November Rain Guns N Roses

Guns N’ Roses’ Break YouTube Record With “November Rain”

Even though the “November Rain” music video is 26 years old in 2018, nothing is slowing this Guns N’ Roses staple down.

The GnR ballad is the first music video from the ’90s to pass the billion-view threshold on YouTube, according to Forbes. It achieved this result by hitting an average of 560,000 views per day in 2017.

The majority of the views aren’t coming from the United States, or Canada: 83 per cent of the views come from Brazil, Mexico, and Argentina.

No ’80s video has yet to hit the billion-view mark, but Guns N’ Roses could be the first band to hit that record too: “Sweet Child O’ Mine” leads the pack with 696 million views.

Revisit the 9-minute clip below:


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Billie Holiday

Billie Holiday: A Complex Woman, A Jazz Legend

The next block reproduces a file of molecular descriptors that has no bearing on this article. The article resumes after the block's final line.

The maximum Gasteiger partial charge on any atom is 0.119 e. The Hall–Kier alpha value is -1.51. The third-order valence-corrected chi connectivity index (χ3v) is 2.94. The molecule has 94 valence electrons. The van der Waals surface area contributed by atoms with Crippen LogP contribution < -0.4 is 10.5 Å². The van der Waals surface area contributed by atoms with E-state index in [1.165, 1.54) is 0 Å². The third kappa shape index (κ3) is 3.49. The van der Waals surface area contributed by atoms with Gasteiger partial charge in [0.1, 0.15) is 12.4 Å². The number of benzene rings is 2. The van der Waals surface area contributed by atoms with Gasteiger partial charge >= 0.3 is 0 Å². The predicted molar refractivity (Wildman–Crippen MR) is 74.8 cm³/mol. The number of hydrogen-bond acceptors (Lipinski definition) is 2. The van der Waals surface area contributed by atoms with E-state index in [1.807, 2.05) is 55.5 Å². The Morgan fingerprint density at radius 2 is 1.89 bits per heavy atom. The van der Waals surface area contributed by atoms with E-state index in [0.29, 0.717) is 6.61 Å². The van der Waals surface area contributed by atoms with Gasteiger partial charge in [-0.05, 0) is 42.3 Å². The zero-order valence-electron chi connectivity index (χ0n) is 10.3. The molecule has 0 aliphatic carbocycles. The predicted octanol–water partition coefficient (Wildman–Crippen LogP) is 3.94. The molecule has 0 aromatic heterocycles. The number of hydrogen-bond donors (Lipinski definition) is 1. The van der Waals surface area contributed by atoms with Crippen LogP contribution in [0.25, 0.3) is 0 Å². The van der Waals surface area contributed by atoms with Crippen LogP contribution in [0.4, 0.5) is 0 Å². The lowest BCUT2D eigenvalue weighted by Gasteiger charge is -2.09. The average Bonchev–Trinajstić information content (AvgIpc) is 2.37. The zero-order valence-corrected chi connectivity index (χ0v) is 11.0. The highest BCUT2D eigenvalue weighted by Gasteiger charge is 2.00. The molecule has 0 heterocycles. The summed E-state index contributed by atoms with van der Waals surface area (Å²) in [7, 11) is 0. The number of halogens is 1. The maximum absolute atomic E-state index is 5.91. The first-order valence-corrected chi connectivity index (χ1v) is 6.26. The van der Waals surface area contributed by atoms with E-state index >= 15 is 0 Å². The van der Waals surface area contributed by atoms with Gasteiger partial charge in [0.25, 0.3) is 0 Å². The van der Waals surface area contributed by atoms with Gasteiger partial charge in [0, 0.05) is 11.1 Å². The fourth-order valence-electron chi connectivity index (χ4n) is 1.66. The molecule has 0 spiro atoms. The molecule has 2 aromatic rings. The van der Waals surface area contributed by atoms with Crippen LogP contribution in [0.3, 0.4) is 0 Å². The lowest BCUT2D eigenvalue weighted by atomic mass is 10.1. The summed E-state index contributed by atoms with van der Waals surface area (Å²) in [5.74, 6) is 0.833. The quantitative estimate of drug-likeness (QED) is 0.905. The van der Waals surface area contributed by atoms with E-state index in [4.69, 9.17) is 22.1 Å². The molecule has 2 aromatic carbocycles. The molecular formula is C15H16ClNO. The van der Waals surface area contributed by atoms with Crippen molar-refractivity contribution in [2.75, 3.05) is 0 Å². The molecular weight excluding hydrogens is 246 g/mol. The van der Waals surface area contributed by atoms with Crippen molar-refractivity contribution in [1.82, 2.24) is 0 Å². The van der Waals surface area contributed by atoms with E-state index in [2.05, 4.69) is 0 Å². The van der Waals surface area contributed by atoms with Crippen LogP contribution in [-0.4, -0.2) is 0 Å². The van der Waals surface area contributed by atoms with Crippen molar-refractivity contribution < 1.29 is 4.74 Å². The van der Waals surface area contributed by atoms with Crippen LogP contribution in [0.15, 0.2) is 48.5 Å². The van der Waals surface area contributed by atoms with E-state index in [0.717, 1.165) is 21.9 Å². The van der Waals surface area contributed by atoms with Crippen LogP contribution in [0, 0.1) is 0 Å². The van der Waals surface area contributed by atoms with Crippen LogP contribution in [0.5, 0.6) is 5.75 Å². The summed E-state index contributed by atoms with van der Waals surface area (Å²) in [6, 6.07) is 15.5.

Today, “legends” are ten a penny. When Billie Holiday was accorded the accolade it meant something. Lady Day was a brilliant singer, a great lyrical interpreter, she took chances, lived life hard, she could swing, she could swoon, she moaned low, was elegant and she was a soul singer before anyone had coined the phrase. She was one of the greatest jazz vocalists of all time.

We know when Billie was born (7 April 1915), yet that the facts about her childhood are murky, made no clearer by, ‘Lady Sings the Blues’, Billie’s autobiography, which confused things further. Billie’s birth certificate named her father as DeViese whereas she insisted he was Clarence Holiday – Sadie’s childhood sweetheart who later played guitar in Fletcher Henderson’s Orchestra.

Abused as a child she had a spell in a Catholic children’s home before cleaning and running errands for a brothel madam. By 1928 Billie’s mother moved to Harlem with her daughter and before long they were both working in a whorehouse; fourteen year old Billie was charged with vagrancy and sent to a workhouse.